How to Boot into an Older Kernel By Default in Ubuntu and Other Linux

Here’s a possible scenario. Your system received a kernel update but somehow things are not working as smoothly as previously.

You realized that if you boot into the older kernel (yes, you can downgrade kernel), things are back to normal.

That makes you happy with a little inconvenience. You have to manually select the older kernel at each boot.

This problem was faced by an elderly It’s FOSS reader. The new kernel update in Linux Mint wasn’t working as expected. Booting into the older kernel ‘fixed’ the issues but choosing the older kernel at each boot was a problem.

Removing the new kernel (while using the older kernel) is not a good idea because the new kernel will be installed and used with the next system updates.

So, I suggested booting into the older Linux kernel by default. How to do that? That’s what I am going to show you in this tutorial.

Booting into the older Linux kernel

If you are not already familiar with it, your Linux distribution keeps more than one Linux kernel installed on your system. Don’t believe me? List the installed kernels in Ubuntu with this command:

apt list --installed | grep linux-image

When you get a new kernel version with the system updates, your system automatically chooses to boot into the latest available kernel.

From the grub screen, you can go to the Advanced options (or older Linux versions):

ubuntu grub
Grub screen for Ubuntu

Here, you can see the available kernels to boot into. Choose the older one (without recovery option):

grub advanced options
Advanced options in Grub allow you to boot into older Linux kernels

You won’t notice any visual difference. Your files and applications remain the same.

Now that you have booted into the older kernel, it’s time to make your system boot into it automatically.

Making older kernel the default

If you are comfortable with Linux terminal and commands, you can modify the /etc/default/grub file and add the following lines to it:

GRUB_DEFAULT=saved
GRUB_SAVEDEFAULT=true

And then update grub with:

sudo update-grub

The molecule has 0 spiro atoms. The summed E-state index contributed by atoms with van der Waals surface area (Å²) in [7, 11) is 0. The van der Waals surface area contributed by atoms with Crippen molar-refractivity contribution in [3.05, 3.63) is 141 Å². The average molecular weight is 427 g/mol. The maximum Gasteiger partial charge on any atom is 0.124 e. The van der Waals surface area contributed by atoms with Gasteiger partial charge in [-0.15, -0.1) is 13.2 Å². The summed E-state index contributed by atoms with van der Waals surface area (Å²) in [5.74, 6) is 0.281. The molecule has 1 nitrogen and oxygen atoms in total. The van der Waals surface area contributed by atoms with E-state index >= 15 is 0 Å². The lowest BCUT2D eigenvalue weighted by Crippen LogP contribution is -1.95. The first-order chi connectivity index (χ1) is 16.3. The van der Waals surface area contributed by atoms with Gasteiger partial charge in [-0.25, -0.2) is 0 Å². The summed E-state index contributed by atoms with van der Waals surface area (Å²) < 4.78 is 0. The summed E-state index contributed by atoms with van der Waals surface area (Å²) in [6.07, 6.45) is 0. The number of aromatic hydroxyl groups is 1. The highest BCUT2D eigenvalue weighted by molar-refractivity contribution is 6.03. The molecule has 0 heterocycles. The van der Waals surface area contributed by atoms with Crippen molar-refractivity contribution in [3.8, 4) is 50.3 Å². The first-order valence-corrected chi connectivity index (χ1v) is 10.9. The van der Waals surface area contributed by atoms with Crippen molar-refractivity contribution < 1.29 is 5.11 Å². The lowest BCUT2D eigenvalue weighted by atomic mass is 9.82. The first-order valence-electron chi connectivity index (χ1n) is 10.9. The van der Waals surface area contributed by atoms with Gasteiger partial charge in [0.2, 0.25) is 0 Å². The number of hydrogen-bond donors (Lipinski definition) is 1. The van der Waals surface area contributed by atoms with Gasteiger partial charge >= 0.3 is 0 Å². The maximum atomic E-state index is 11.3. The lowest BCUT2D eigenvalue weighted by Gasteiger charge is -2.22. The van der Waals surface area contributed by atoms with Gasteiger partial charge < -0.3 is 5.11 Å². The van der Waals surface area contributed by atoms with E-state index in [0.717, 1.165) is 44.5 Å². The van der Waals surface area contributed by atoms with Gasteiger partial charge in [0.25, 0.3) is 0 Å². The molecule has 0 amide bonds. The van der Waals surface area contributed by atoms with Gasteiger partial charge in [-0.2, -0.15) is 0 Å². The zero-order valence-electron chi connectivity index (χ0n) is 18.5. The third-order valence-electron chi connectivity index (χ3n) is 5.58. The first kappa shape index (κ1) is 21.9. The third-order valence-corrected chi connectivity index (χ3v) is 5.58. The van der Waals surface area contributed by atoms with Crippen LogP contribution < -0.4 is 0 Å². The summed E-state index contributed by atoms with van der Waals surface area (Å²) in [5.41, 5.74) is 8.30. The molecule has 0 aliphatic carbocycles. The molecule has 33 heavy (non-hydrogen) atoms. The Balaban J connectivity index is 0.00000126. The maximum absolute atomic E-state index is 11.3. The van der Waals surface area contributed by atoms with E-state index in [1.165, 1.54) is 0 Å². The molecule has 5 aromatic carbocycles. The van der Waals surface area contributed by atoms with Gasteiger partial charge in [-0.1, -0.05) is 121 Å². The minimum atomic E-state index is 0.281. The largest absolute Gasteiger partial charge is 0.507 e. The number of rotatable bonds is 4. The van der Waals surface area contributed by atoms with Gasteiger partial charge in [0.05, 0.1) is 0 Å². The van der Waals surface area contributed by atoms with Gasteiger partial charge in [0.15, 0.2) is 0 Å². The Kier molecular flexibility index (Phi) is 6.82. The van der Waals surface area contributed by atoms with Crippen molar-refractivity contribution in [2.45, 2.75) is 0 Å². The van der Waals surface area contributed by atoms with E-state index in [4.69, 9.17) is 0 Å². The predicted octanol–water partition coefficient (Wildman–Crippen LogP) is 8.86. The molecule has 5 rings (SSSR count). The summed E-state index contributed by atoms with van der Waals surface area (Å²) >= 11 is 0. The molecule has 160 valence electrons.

What you did here is to tell your system to save the currently used entry as the default entry for the future runs of GRUB.

However, not everyone is okay with the command line and hence I’ll focus on a GUI tool called Grub Customizer.

Installing Grub Customizer

Use the official PPA to install Grub Customizer in Ubuntu-based distributions:

sudo add-apt-repository ppa:danielrichter2007/grub-customizer
sudo apt update
sudo apt install grub-customizer

For other distributions, please use your package manager to install this tool.

Using Grub Customizer to change the default boot entry

When you run Grub Customizer, it shows the available boot entries.

grub customizer ubuntu

You have two options here.

Option1: Select the desired kernel entry and use the arrow (displayed on the top menu) to move it up the order.

move older kernel up the order ubntu grub
Move older kernel up the boot order

Option2: Make the ‘previously booted entry’ the ‘default entry’.

make currently booted entry as default ubuntu
Make previously booted entry the default

I would suggest going with option 2 because it will work even when there are new kernel updates.

This way you downgrade the kernel in Ubuntu or other distributions without even removing the older kernel version.

Do note that most distributions like Ubuntu only keep two kernel versions at a time. So eventually, your preferred older kernel will be removed with the newer kernel versions.

This neat trick helped me when I installed the latest Linux kernel in Ubuntu and it had issues with my audio system for some reason.

Whatever may be the reason, you now know how to boot into an older kernel automatically.

Questions? Suggestions? The comment section is all yours.

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  • Thanks for the guide, it really helped me after rhe latest kernel update, 5.19.0-1013-oracle, really messed my Ubuntu 22.10 installation, the system just didn’t load, didn’t even show the Ubuntu load screen. Is there any trouble with that kernel version? Why Oracle?

  • Thanks a lot, this page saved my evening after a bad kernel update in mint 20 + (bullseye),did not go down well with my hardware (combined geforce/nvidia on amd64 ), the terminal examples did not work for me but after installing Grub Customizer and experimenting with it I finaly got my pc to boot on auto into last working kernel again. not losing rest of the “efi os”. well god that linux is gething faster to solve problems in and not so dependent on digging up keys that have to be pressed at boot to chose kernels etc…, even if its more effective.

  • Your input was really great….I noticed something with my system when I upgraded T ubuntu 22.04. I guess that action updated my kernel version and I started to have boot errors until I reverted to Ubuntu 20.04 using bootable usb without clicking the wifi option to update while installing. That made me revert to the old kernel version and the boot errors completely stopped….although I still want to upgrade to version 22.04 but my question is would the old kernel work for a 22.04 latest update?

  • thanks this is very useful, I didn’t realise the gui Grub Customiser existed. I assume once a new kernal gets installed it will leap frog the problematic one and go ahead and automatically default to the new one.